Module 7: Synthesis & Application

April 22 - May 3

In the final module, course participants are expected to develop and implement a Comparative Planetology Lesson Plan.


Introduction & Perspective

Most of our focus for this module is the lesson plans. The reading is of other people's plans.

Show a synthesis of the course by writing a summary of your world. Your approach can be creative; the important thing is to go beyond numbers and dry facts, and capture some character of your world in the context of comparative planetology.

Assigned Readings:

Because of the nature of the final project, there are no text readings assigned for this module. Read the lesson plans submitted by others.

Reading Questions and Problems:

Because of the nature of the final project, there are no questions or problems to address in this module.

Assigned Individual Activities:

Individual Activities:

First, post the current version of your lesson plan to the main conference duringg the FIRST week of the module. You will also post this to the homework conference, when final. This must be submitted within the text of a message, not as an attachment. Your lesson plan is your final project, and the work associated with it - and the entire final module - counts as 25% of your grade. SEE PROJECT REQUIREMENTS.

Second, post a summary of your world to the main conference. The summary may include straight information, but what I'm really looking for is some insight into the world. What is the most interesting thing about your world? Does it make a good example for highlighting some aspect of comparative planetology? Can it help us understand Earth or ourselves better?
If you do give general information, please also express it in meaninful terms: where is your world located? How big is it, compared to something within human experience? What would it be like to be there? Note that chemical atmospheres can be described in terms of smells & tastes, surfaces have texture as well as color, one might have a sense of weight or lightness, freedom or difficulty of movement, interesting sky or light sources, give you interesting abilities (could you jump and achieve orbit?), or other things. DO NOT take these questions and answer them literally; DESCRIBE your world and TELL US what's interesting about it. (If you're feeling creative, you might write a travel brochure or travelog. This is not at all required.)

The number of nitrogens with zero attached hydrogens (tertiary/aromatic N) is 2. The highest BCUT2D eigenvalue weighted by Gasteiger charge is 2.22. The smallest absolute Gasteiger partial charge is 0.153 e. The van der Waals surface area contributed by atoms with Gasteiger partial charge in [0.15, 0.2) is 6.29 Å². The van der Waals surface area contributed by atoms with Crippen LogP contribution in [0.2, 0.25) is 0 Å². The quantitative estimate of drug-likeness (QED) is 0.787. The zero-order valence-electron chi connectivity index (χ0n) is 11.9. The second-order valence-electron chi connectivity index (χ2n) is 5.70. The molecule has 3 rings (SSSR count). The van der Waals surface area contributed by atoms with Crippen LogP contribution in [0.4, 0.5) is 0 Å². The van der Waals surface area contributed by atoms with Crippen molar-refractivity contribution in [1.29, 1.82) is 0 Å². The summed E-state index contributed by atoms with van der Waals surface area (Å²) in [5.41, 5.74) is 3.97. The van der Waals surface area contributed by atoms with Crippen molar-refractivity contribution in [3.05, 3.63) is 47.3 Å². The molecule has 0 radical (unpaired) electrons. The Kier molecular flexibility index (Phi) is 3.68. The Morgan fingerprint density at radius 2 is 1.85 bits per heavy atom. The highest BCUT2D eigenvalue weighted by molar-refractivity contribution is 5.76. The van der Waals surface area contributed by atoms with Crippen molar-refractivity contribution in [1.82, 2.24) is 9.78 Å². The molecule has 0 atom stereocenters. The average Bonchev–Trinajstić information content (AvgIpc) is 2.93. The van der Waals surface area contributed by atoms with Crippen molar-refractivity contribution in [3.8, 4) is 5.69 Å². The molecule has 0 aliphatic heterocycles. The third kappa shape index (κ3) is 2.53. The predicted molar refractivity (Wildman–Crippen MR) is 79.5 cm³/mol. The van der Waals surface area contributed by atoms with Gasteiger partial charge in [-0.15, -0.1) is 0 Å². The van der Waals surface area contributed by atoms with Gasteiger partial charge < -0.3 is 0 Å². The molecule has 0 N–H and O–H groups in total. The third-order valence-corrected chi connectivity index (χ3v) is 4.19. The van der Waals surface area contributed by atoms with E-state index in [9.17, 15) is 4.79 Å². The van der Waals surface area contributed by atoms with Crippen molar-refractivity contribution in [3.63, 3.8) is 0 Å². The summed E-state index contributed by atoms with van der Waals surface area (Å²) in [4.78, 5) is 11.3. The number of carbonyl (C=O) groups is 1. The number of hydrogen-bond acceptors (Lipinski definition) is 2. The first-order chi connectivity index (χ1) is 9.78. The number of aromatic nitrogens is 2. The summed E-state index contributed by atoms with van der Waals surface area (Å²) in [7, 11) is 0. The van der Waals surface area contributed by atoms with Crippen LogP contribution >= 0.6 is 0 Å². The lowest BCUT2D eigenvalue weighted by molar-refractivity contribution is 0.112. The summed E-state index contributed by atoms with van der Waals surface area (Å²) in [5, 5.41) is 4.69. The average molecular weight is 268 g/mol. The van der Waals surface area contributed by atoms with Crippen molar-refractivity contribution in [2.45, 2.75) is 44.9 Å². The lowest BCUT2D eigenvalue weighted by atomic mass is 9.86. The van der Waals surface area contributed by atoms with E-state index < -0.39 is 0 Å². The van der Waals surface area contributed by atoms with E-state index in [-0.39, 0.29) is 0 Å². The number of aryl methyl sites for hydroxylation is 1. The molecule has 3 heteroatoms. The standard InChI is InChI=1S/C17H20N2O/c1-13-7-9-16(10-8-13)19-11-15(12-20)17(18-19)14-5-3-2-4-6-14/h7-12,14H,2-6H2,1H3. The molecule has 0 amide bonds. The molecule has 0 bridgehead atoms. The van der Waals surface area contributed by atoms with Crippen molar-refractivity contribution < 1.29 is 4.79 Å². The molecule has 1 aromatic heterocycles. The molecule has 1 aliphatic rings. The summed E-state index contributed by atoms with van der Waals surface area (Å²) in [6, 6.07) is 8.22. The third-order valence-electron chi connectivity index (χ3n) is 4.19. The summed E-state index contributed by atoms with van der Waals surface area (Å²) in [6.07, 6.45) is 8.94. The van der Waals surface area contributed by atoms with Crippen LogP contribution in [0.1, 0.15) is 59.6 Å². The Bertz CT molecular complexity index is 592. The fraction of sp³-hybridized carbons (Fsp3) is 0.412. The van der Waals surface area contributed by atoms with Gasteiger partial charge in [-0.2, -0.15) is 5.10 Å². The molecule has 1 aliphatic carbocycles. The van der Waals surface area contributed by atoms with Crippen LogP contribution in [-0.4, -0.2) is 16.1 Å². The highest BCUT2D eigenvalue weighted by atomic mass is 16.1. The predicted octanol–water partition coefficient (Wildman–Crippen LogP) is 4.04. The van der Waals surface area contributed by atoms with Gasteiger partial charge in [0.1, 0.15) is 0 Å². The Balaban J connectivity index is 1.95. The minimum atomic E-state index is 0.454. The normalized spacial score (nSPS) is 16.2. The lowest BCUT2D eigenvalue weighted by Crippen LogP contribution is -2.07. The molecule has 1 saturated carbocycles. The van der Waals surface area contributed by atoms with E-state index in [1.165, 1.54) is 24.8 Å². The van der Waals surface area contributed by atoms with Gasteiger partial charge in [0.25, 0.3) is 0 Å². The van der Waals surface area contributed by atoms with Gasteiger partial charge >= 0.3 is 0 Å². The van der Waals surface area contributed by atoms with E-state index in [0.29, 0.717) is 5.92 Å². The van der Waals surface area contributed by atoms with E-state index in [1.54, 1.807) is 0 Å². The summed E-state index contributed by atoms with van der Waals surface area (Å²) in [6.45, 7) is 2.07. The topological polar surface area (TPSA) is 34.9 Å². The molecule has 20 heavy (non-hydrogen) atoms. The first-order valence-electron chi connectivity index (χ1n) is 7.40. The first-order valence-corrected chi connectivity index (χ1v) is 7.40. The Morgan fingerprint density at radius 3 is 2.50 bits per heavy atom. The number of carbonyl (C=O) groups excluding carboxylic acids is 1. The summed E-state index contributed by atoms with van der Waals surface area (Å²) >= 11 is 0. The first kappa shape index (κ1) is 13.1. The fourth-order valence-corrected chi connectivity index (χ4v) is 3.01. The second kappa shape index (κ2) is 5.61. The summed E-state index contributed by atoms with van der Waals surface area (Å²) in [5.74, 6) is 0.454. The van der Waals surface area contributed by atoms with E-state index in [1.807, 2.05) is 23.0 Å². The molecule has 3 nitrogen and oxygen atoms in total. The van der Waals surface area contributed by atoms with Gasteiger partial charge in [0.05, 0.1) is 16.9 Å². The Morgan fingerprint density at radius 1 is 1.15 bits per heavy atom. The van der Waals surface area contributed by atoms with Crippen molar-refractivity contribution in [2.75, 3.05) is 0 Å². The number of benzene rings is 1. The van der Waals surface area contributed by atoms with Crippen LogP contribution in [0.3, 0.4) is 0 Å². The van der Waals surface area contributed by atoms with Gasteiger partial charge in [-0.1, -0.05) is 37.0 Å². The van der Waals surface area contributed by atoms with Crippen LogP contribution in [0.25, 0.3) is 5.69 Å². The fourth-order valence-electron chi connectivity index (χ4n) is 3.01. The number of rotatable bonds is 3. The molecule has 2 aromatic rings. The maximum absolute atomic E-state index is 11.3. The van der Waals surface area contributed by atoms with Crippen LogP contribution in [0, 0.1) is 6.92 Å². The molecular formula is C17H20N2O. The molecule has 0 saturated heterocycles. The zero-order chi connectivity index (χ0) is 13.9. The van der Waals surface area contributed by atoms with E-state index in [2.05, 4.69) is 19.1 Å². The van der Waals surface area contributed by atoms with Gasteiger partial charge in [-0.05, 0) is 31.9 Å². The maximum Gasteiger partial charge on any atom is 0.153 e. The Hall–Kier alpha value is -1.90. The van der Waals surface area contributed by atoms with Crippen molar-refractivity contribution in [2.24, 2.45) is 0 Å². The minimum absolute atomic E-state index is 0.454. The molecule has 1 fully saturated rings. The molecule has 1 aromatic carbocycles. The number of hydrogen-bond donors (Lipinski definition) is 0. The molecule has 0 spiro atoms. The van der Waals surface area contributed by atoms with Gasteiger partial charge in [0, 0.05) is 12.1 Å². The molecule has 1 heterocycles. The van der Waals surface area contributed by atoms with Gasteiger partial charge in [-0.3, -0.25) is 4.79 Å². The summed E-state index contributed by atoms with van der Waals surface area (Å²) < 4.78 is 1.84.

Finally, read other people's preliminary lesson plans. Give substantial feedback to at least three lesson drafts. Give priority to lesson drafts which have not had substantial feedback yet. (This means that people who post their lesson drafts early have an advantage, and people who give early feedback have the widest choice.) Bring in (cite online sources, summarize other sources and tell how to get them) information and activities to support or extend the various lesson plans. Help each other make sure the science is accurate, the lessons support the National Science Education Standards and state or local standards, the lessons respect diverse learning styles and student inquiries, etc. You may wish to help others find the appropriate Science Standards that match their idea or lesson, and other, interdisciplinary ties.


(instead of homework)

Submit your final lesson plan to HW Submissions BY FRIDAY, MAY 3, preferably prefaced with:

"The following lesson plan can be distributed and used freely, as long as full, attributed copies (including this message and the original source) are included."

If you don't wish to give this permission, please substitute another statement that spells out what permissions, if any, you're willing to grant. A certain amount of sharing is expected, given that this course has been supported by public funding.


1. Submit final lesson plan to main Module 7 conference and homework conference.

2. Submit world summary to Module 7 and homework conferences.

3. Critique at least 3 other lesson plans.

Discussion Questions

Post the required products to the M-7 conference folder, and provide feedback to other course participants.

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Montana State University
last updated 5/5/02